Note: the example is from the Batman Arkham Knight videogame game, but it's something that can happen outside the world as well.
In Batman: Arkham Knight, there are certain sidequests where you can switch characters between B(atman) and C(atwoman) to fight color coded robots. One type has a blue chest and can only be safely damaged by B. If C tries to damage them, she takes damage instead. The other type has a red chest and handled in a reversed fashion: B can't damage them, C can. There are also sequences where it doesn't matter who damages them (because C doesn't partake in these sequences) and they are green, unless they're wielding guns, in which case they are also red.
This is a situation where user interactable options are color coded for an actionable reason: you need to do X with the blue robots and Y with the red robots. However, when you switch characters, you need to to Y with the blue robots and X with the red robots, because the colors also have a thematic reason: the blue ones are linked to character B, the red ones to character C. there were times where this mix of thematically consistent and actionably inconsistent behavior confused me. To make it even trickier, later sidequests have a mechanic where a robot can switch from blue to red, sometimes midway through changing characters.
Now, I understand that as a videogame, Arkham Knight is an edge case where a minor amount of actionable inconsistency is acceptable, since in this case it's a bit of extra depth to the gameplay and the thematic consistency also has a role to play. There are however business cases in which:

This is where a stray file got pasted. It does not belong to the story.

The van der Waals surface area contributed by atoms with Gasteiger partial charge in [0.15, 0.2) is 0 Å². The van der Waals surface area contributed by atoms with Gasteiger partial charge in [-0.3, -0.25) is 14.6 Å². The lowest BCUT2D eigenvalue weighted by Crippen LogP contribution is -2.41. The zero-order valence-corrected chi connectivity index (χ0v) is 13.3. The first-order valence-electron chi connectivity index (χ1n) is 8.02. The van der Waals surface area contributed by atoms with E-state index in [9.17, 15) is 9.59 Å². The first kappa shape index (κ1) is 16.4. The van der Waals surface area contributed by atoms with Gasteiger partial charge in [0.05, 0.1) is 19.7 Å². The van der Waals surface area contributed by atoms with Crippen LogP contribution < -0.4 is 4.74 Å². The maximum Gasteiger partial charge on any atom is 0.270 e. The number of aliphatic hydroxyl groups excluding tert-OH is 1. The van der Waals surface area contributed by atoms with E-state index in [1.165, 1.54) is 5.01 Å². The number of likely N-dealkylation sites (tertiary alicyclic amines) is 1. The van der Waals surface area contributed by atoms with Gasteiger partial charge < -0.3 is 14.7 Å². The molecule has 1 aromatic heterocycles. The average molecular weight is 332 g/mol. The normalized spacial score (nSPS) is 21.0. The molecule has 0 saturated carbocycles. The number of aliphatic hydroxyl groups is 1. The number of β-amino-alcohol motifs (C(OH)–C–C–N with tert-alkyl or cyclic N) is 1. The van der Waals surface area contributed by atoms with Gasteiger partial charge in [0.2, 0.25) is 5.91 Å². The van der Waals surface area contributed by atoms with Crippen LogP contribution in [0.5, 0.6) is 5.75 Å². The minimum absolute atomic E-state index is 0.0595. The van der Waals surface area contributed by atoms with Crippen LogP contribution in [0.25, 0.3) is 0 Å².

- A business item has a color assigned based on physical properties;
- A program displays a number of business items on multiple displays;
- Based on the color, certain actions need to be undertaken;
- Actions are switched between colors based on the display.
An example: An engineer has 2 dials showing pressure in different containers with green and red areas, where one container needs to be above a certain pressure level (like a pressure cooker) and the other container has to be below a certain pressure level (like an escape valve). For one dial, he needs to add pressure in the red and remove pressure in the green. For the other dial, he needs to add pressure in the green and remove pressure in the red. In both cases, red indicates the pressure that cannot be crossed, while green indicates that there is room to alter the pressure. However, the action to be taken changes based on the dial.
In such a case, is it better to be consistent based on the action to take (red should always add pressure/be avoided, green should always reduce pressure/blue should always be hit), or based on the theme of the indicator (red is dangerous/for character C, green is safe/blue is for character B)? Or is it too dependant on the situation to make a blanket statement?